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“I know I don’t know everything, and that’s where the curiosity and exploration come from. I think that as long as you’re not hurting anyone or you’re not stealing from anyone, there’s no harm in exploring the world.”

Prieto has begun branching out from recommending to creating products that people can buy. There are her paper placemats with their elegantly abstract prints, which she started selling last year, and which she says her helpers appreciate. “People can choose to reuse them if they want to, but really, compared to the amount of time, water, and soap they use to wash the usual placemats, mine can make things easier.” There’s the line of tastefully simple jewelry pieces that she has been working on. “What I like about them is that you can wear them without everything having to match each other,” she describes, showing off a cuff-like earring on one ear and one done in a leaf outline on the other, both in gold. Then there is the upcoming limited selection of caftans that Prieto is collaborating on with designer Gian Romano.  All items will soon be available on her website. “I just want to present good stuff that can make life easier,” she says of the ongoing evolution of her brand.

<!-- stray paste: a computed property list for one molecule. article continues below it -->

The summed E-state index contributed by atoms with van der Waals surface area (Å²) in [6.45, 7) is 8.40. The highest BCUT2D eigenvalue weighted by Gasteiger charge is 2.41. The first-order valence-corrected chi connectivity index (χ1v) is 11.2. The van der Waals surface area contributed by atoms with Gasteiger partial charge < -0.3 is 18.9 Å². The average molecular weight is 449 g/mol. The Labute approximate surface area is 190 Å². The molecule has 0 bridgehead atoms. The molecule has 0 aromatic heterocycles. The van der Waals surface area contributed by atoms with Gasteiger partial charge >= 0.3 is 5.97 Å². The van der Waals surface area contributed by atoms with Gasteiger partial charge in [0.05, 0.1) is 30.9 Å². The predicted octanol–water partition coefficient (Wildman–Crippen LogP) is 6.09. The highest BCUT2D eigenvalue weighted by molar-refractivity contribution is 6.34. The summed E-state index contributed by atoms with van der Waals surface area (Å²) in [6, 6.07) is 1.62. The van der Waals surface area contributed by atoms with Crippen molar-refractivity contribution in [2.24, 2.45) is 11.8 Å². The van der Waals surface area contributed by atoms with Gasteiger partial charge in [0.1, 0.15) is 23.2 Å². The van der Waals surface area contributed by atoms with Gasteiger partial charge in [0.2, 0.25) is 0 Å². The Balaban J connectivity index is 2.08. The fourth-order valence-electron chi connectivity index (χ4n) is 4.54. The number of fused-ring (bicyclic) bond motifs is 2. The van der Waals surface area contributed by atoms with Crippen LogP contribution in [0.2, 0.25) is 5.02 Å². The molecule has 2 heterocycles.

ria prieto soli cover

ria prieto soli cover

A good foundation, then proper delegation—two principles that make Prieto’s life seem charmed. But at 41, she remains interested about the world at large. With her home as a welcoming place where she can always rest her head, Prieto lets her childlike curiosity lead her to new discoveries that she can then share with others. “People sometimes tend to put themselves within boxes and put too much pressure on themselves,” she reflects. “I know I don’t know everything, and that’s where the curiosity and exploration come from. I think that as long as you’re not hurting anyone or you’re not stealing from anyone, there’s no harm in exploring the world.”


MAKEUP MAYESA DELOS SANTOS
HAIR EDDIE MAR CABILTES

This story originally appeared in Southern Living Host Issue